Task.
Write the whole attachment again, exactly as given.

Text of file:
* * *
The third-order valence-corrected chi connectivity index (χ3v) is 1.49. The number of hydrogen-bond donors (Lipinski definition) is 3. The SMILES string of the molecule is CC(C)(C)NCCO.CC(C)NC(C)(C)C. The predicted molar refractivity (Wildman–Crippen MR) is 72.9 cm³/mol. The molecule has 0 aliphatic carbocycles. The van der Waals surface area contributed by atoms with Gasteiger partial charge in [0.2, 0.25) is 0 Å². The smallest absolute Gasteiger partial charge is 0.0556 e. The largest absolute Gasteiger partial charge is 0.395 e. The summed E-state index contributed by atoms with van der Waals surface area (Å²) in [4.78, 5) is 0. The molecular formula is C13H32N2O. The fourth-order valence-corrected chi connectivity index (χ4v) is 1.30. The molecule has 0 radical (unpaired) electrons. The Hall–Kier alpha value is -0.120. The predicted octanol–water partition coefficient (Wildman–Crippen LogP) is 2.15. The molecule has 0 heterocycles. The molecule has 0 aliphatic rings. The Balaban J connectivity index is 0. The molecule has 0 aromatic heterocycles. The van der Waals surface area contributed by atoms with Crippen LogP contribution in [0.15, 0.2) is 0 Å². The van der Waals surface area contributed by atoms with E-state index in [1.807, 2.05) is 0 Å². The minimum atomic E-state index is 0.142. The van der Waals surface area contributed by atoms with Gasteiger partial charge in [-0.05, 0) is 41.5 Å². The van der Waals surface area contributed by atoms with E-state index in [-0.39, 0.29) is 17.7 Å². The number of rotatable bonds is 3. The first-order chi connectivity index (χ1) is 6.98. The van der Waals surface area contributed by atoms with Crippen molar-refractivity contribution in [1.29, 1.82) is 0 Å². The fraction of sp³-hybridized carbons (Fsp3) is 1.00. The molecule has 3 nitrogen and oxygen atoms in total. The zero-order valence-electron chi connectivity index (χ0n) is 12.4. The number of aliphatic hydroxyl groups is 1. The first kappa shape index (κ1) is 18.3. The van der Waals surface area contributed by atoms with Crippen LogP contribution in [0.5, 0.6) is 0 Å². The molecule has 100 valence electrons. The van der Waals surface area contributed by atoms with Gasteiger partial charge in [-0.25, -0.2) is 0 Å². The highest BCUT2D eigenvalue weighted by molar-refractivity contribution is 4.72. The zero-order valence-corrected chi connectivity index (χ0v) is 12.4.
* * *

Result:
The third-order valence-corrected chi connectivity index (χ3v) is 1.49. The number of hydrogen-bond donors (Lipinski definition) is 3. The SMILES string of the molecule is CC(C)(C)NCCO.CC(C)NC(C)(C)C. The predicted molar refractivity (Wildman–Crippen MR) is 72.9 cm³/mol. The molecule has 0 aliphatic carbocycles. The van der Waals surface area contributed by atoms with Gasteiger partial charge in [0.2, 0.25) is 0 Å². The smallest absolute Gasteiger partial charge is 0.0556 e. The largest absolute Gasteiger partial charge is 0.395 e. The summed E-state index contributed by atoms with van der Waals surface area (Å²) in [4.78, 5) is 0. The molecular formula is C13H32N2O. The fourth-order valence-corrected chi connectivity index (χ4v) is 1.30. The molecule has 0 radical (unpaired) electrons. The Hall–Kier alpha value is -0.120. The predicted octanol–water partition coefficient (Wildman–Crippen LogP) is 2.15. The molecule has 0 heterocycles. The molecule has 0 aliphatic rings. The Balaban J connectivity index is 0. The molecule has 0 aromatic heterocycles. The van der Waals surface area contributed by atoms with Crippen LogP contribution in [0.15, 0.2) is 0 Å². The van der Waals surface area contributed by atoms with E-state index in [1.807, 2.05) is 0 Å². The minimum atomic E-state index is 0.142. The van der Waals surface area contributed by atoms with Gasteiger partial charge in [-0.05, 0) is 41.5 Å². The van der Waals surface area contributed by atoms with E-state index in [-0.39, 0.29) is 17.7 Å². The number of rotatable bonds is 3. The first-order chi connectivity index (χ1) is 6.98. The van der Waals surface area contributed by atoms with Crippen molar-refractivity contribution in [1.29, 1.82) is 0 Å². The fraction of sp³-hybridized carbons (Fsp3) is 1.00. The molecule has 3 nitrogen and oxygen atoms in total. The zero-order valence-electron chi connectivity index (χ0n) is 12.4. The number of aliphatic hydroxyl groups is 1. The first kappa shape index (κ1) is 18.3. The van der Waals surface area contributed by atoms with Crippen LogP contribution in [0.5, 0.6) is 0 Å². The molecule has 100 valence electrons. The van der Waals surface area contributed by atoms with Gasteiger partial charge in [-0.25, -0.2) is 0 Å². The highest BCUT2D eigenvalue weighted by molar-refractivity contribution is 4.72. The zero-order valence-corrected chi connectivity index (χ0v) is 12.4.